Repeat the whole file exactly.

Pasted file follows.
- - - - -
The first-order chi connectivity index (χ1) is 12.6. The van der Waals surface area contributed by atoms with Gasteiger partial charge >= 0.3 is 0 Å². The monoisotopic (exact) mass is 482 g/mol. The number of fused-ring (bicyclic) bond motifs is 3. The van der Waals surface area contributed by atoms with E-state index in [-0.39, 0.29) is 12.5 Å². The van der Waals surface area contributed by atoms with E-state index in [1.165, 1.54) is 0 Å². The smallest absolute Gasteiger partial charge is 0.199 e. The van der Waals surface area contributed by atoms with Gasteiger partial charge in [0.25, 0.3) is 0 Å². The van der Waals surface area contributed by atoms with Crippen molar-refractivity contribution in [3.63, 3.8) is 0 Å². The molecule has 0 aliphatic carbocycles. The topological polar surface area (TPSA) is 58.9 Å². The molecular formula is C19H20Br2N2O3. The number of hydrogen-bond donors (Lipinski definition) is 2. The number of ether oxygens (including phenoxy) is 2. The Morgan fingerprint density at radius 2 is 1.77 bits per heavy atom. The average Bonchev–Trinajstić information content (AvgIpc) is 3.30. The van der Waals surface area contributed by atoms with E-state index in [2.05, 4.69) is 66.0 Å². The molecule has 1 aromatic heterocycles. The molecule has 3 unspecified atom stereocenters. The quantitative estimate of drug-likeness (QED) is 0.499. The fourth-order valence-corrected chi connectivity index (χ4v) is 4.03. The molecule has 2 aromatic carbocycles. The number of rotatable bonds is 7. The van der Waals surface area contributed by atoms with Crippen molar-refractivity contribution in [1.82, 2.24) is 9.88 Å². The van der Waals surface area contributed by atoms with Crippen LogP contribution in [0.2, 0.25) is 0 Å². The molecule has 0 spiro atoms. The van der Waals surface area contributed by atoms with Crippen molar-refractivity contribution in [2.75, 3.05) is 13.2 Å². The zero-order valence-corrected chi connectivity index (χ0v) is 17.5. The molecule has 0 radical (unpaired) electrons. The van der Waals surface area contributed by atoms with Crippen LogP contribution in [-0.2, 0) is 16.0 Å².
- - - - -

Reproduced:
The first-order chi connectivity index (χ1) is 12.6. The van der Waals surface area contributed by atoms with Gasteiger partial charge >= 0.3 is 0 Å². The monoisotopic (exact) mass is 482 g/mol. The number of fused-ring (bicyclic) bond motifs is 3. The van der Waals surface area contributed by atoms with E-state index in [-0.39, 0.29) is 12.5 Å². The van der Waals surface area contributed by atoms with E-state index in [1.165, 1.54) is 0 Å². The smallest absolute Gasteiger partial charge is 0.199 e. The van der Waals surface area contributed by atoms with Gasteiger partial charge in [0.25, 0.3) is 0 Å². The van der Waals surface area contributed by atoms with Crippen molar-refractivity contribution in [3.63, 3.8) is 0 Å². The molecule has 0 aliphatic carbocycles. The topological polar surface area (TPSA) is 58.9 Å². The molecular formula is C19H20Br2N2O3. The number of hydrogen-bond donors (Lipinski definition) is 2. The number of ether oxygens (including phenoxy) is 2. The Morgan fingerprint density at radius 2 is 1.77 bits per heavy atom. The average Bonchev–Trinajstić information content (AvgIpc) is 3.30. The van der Waals surface area contributed by atoms with E-state index in [2.05, 4.69) is 66.0 Å². The molecule has 1 aromatic heterocycles. The molecule has 3 unspecified atom stereocenters. The quantitative estimate of drug-likeness (QED) is 0.499. The fourth-order valence-corrected chi connectivity index (χ4v) is 4.03. The molecule has 2 aromatic carbocycles. The number of rotatable bonds is 7. The van der Waals surface area contributed by atoms with Crippen molar-refractivity contribution in [1.82, 2.24) is 9.88 Å². The van der Waals surface area contributed by atoms with Crippen LogP contribution in [0.2, 0.25) is 0 Å². The molecule has 0 spiro atoms. The van der Waals surface area contributed by atoms with Crippen molar-refractivity contribution in [2.75, 3.05) is 13.2 Å². The zero-order valence-corrected chi connectivity index (χ0v) is 17.5. The molecule has 0 radical (unpaired) electrons. The van der Waals surface area contributed by atoms with Crippen LogP contribution in [-0.2, 0) is 16.0 Å².